Since I was little, I’ve always been an avid reader. From picking up YA novels in second grade to studying literature in university, I devoured books within days, even hours, of picking them up. I would beg my parents to take me to bookstores (including Borders, RIP) to spend an afternoon reading in the aisles, before purchasing one (or twenty) books to take home.
Bookstores have fascinated me, beyond just the books themselves. They’re spacious, yet cozy– the silence of wandering the aisles to peruse for a good book makes for an intimate experience, and the details of the store’s layout: comfy seats, regulated temperature, and a coffee bar, are all intended to make us stay and spend countless hours just enjoying the moment. Really, these bookstores know exactly how to suck us in (but I’m not complaining)!
I’ve always enjoyed trips to bookstores for the atmosphere, but it wasn’t until I started traveling that I got introduced to historical and architecturally-renown bookstores. Not only were these places for purchasing books, but they were also absolutely gorgeous. The way I see it, such bookstores not only draw visitors in for their beauty, but also as a way to reflect the love of writing as an artform.
That said, I’d like to share a few I’ve come across on my trips. From elegant to quirky to unexpected, these bookstores are unique to the city they’re in– even if you’re not a bookworm, you can still appreciate just how fascinating the architecture is, and perhaps you’d be inclined to buy a book as a souvenir. Here they are!
5 Beautiful Bookstores in the World
1. The Last Bookstore (Los Angeles, California, USA)
Starting off in my hometown, The Last Bookstore is a popular one in Downtown that draws both locals and tourists in. Founded in 2005, this two-story store actually used to be a bank, before being converted to house 300,000+ forms of media (books, magazines, records, etc) for purchase today. It’s become an Instagram hub in the last few years, as it has a few cool visuals made from books (e.g. book tunnel, peep hole, etc) to entice patrons in. Gimmicky as it is, The Last Bookstore makes perusing for books a fun time spent.
2. Livraria Lello (Porto, Portugal)
This is probably one of the most-featured bookstores on anyone’s Instagram in the world (and for a good reason)! The exterior is distinctively Art Nouveau, but it’s the interior that blows you away. First thing you see is its serpentine staircase that wraps in and around itself, and the details of the red carpet and golden lighting give off the impression you’re at the opera, instead of a very-classy bookstore. Since 2015, you actually need to pay a fee (€5, although when I went in 2016, it was €3), but it’s worth it given the labor needed to keep this historic store (since 1881) in pristine condition!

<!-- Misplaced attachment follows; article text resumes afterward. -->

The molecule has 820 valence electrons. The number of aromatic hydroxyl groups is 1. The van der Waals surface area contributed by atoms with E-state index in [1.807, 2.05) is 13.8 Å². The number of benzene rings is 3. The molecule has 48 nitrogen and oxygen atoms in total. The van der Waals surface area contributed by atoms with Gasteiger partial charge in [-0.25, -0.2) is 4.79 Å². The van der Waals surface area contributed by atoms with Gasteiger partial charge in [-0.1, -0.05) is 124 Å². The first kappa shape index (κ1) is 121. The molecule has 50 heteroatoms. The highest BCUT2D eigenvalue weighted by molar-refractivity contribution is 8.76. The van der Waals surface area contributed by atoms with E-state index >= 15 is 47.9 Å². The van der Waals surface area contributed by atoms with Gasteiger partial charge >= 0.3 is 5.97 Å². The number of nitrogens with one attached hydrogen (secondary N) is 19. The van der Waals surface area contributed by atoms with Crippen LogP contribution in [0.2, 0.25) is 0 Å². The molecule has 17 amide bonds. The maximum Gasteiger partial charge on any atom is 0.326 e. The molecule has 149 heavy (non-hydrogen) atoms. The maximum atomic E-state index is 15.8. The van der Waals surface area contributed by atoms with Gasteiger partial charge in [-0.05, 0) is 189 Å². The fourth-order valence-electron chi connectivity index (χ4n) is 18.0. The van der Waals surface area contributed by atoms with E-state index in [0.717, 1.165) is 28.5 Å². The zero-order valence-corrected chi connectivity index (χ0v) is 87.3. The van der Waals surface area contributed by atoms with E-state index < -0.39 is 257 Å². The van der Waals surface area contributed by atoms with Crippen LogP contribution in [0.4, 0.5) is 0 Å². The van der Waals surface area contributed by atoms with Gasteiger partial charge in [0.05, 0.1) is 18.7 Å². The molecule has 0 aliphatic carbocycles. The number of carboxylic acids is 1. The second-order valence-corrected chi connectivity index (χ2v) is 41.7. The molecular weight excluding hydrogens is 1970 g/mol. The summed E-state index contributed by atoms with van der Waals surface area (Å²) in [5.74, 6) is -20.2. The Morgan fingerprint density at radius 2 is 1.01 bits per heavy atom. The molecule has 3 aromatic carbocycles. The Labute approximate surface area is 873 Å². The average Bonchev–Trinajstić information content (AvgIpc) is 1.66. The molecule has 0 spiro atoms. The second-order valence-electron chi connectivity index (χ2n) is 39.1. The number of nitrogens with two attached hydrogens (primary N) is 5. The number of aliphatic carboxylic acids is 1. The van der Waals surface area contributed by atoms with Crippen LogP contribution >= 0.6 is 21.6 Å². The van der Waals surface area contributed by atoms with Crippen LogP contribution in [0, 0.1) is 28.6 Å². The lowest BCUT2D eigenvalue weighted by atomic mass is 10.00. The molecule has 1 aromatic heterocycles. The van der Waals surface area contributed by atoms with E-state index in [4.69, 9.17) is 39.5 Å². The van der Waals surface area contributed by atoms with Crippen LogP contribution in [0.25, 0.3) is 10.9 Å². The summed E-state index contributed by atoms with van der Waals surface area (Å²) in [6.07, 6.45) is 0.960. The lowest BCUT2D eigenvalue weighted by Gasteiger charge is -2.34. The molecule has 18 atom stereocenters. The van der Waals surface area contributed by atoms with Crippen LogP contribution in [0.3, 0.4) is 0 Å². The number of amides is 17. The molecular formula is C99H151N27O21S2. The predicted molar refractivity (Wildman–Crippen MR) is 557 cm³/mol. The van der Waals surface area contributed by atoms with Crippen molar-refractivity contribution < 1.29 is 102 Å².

3. Cărturești Carusel (Bucharest, Romania)
Upon stepping into Cărturești Carusel, you’d think you’re inside a high-end clothing store, with its tall, marble-like pillars and Victorian-style railings. First built in 1903 by wealthy Greek bankers, it later converted into a bookstore in 2015 and has since become a popular tourist spot for its bright, interior design. What amazed me about Cărturești Carusel was just how white and immaculate it was, not to forget the perfect symmetry of the staircases and rails– as if you stepped into a kaleidoscopic mirror. Even if you don’t purchase a book here, it’s still fun to wander the store!
4. Shakespeare and Company (Paris, France)
Bookstores (or librairies) are abundant in France, but few sell books exclusively in English. In comes Shakespeare and Company, founded by American expat George Whitman in 1951. S&C was found as an expat writer’s store, helping struggling artists with shelter as they wrote their works– in fact, there are beds throughout that 30,000+ patrons have slept in, including those of the Beat generation like Ginsburg and Burroughs having lived there. The store is cramped, yet cozy, and it’s the antique, disorderly mess of books throughout that makes it charming, almost bohemian, for a peek inside.
5. Powell’s City of Books (Portland, Oregon, USA)
Founded in 1971, Powell’s Books is a well-known establishment in downtown Portland, and it claims to be the largest independent new and used bookstore in the world. Given how big it is (6300 squared meters), Powell’s has color-coded its rooms for easier access to all sorts of genres and media for patrons to find. The store’s layout reminds me of a contemporary art museum, with its large, spacious rooms and its color-coded system to represent different gallerias to browse through. It is certainly an overwhelming experience, but a thrilling one nevertheless.
…and that’s about it! Granted, there are thousands of beautiful bookstores I have yet to chance up on my travels, not to forget libraries (which will be for another post). I’d love to hear what your favorite bookstores are, as well as your favorite book! Thanks for reading, and have a wonderful day! 🙂